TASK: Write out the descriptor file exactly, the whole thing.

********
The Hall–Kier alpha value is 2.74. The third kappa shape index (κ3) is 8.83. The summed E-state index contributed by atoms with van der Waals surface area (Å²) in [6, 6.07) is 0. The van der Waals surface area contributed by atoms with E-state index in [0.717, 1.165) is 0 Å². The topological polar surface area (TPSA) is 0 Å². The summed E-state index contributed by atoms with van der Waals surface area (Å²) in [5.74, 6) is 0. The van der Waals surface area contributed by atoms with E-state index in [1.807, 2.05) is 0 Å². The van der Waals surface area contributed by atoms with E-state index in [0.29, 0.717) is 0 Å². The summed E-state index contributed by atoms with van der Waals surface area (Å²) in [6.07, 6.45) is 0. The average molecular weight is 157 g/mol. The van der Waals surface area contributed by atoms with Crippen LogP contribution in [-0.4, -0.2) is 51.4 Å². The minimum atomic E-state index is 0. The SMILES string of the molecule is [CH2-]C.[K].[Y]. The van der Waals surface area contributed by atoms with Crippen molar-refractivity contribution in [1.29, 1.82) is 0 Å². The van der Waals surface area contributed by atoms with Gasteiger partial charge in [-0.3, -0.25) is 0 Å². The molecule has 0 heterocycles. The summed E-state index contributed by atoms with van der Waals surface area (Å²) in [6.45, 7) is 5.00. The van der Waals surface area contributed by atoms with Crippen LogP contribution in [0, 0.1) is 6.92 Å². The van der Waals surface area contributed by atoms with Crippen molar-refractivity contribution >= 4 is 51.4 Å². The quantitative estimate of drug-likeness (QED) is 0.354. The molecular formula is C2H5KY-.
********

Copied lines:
The Hall–Kier alpha value is 2.74. The third kappa shape index (κ3) is 8.83. The summed E-state index contributed by atoms with van der Waals surface area (Å²) in [6, 6.07) is 0. The van der Waals surface area contributed by atoms with E-state index in [0.717, 1.165) is 0 Å². The topological polar surface area (TPSA) is 0 Å². The summed E-state index contributed by atoms with van der Waals surface area (Å²) in [5.74, 6) is 0. The van der Waals surface area contributed by atoms with E-state index in [1.807, 2.05) is 0 Å². The van der Waals surface area contributed by atoms with E-state index in [0.29, 0.717) is 0 Å². The summed E-state index contributed by atoms with van der Waals surface area (Å²) in [6.07, 6.45) is 0. The average molecular weight is 157 g/mol. The van der Waals surface area contributed by atoms with Crippen LogP contribution in [-0.4, -0.2) is 51.4 Å². The minimum atomic E-state index is 0. The SMILES string of the molecule is [CH2-]C.[K].[Y]. The van der Waals surface area contributed by atoms with Crippen molar-refractivity contribution in [1.29, 1.82) is 0 Å². The van der Waals surface area contributed by atoms with Gasteiger partial charge in [-0.3, -0.25) is 0 Å². The molecule has 0 heterocycles. The summed E-state index contributed by atoms with van der Waals surface area (Å²) in [6.45, 7) is 5.00. The van der Waals surface area contributed by atoms with Crippen LogP contribution in [0, 0.1) is 6.92 Å². The van der Waals surface area contributed by atoms with Crippen molar-refractivity contribution >= 4 is 51.4 Å². The quantitative estimate of drug-likeness (QED) is 0.354. The molecular formula is C2H5KY-.